Assessing weed burdens early puts livestock farmers more in control of getting rid of main problem weeds, according to Dow AgroSciences grassland agronomist Vaugn Stansfield.
Start looking for early signs of the main problem weeds such as docks, thistles and nettles and then plan a control strategy for the season, he advises. “Pick out the key weed that is your biggest problem and make that one your priority to control at the correct time. But don’t spray too early.”
By being flexible, you may be able to leave spraying for a few days to include another weed, but factor in product choice, timing and water volume, Mr Stansfield warns.
“If you have only one major weed to control, then select a product to control that weed. But if you are trying to control two or more, then choosing a broad-spectrum herbicide will give a better coverage of docks, thistles, nettles as well as buttercups and dandelions.”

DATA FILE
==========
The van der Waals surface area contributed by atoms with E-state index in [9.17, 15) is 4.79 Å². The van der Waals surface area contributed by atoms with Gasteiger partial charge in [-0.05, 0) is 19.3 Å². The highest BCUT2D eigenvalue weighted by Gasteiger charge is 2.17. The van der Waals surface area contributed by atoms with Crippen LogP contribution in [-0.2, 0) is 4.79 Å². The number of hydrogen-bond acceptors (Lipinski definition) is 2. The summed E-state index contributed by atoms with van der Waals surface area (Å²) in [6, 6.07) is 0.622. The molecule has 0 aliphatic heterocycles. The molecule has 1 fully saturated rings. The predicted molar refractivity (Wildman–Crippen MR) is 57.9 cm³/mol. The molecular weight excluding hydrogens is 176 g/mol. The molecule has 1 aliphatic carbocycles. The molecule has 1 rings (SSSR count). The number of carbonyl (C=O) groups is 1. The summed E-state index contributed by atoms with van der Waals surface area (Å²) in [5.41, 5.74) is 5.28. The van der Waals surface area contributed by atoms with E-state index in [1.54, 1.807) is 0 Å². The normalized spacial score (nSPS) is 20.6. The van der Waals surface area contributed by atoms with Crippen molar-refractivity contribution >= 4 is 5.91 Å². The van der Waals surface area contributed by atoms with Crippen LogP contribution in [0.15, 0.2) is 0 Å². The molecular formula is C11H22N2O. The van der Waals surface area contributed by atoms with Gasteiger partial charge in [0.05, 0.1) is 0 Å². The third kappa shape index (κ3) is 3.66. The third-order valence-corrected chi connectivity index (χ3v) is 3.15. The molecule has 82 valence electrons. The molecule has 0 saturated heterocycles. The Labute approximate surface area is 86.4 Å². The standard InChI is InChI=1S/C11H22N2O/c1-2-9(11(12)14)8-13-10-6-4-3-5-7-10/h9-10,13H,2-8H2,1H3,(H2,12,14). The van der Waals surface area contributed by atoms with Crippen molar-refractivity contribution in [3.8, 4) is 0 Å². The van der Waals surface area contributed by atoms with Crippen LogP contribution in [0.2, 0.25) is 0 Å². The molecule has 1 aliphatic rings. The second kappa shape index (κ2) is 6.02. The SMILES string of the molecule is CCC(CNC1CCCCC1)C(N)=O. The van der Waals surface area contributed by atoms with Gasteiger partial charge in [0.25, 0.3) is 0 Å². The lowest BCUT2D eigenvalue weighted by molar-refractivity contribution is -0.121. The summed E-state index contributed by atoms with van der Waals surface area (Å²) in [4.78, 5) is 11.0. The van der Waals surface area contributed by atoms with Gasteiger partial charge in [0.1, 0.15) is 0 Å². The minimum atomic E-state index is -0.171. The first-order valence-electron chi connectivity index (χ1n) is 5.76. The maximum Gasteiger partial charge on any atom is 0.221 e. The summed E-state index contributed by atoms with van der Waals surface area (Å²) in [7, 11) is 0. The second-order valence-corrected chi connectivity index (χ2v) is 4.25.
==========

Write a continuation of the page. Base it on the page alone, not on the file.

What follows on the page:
Timing is crucial for optimum results and spraying should take place when weeds are actively growing and at the rosette stage. For docks and thistles this should be up to 25cm high or wide (the size of a dinner plate) and for nettles 30cm. For buttercups and dandelions, spray before flowering.
“Getting rid of weeds allows grass to grow unhindered by weeds and produce quality, palatable silage and better grazing,” adds Mr Stansfield.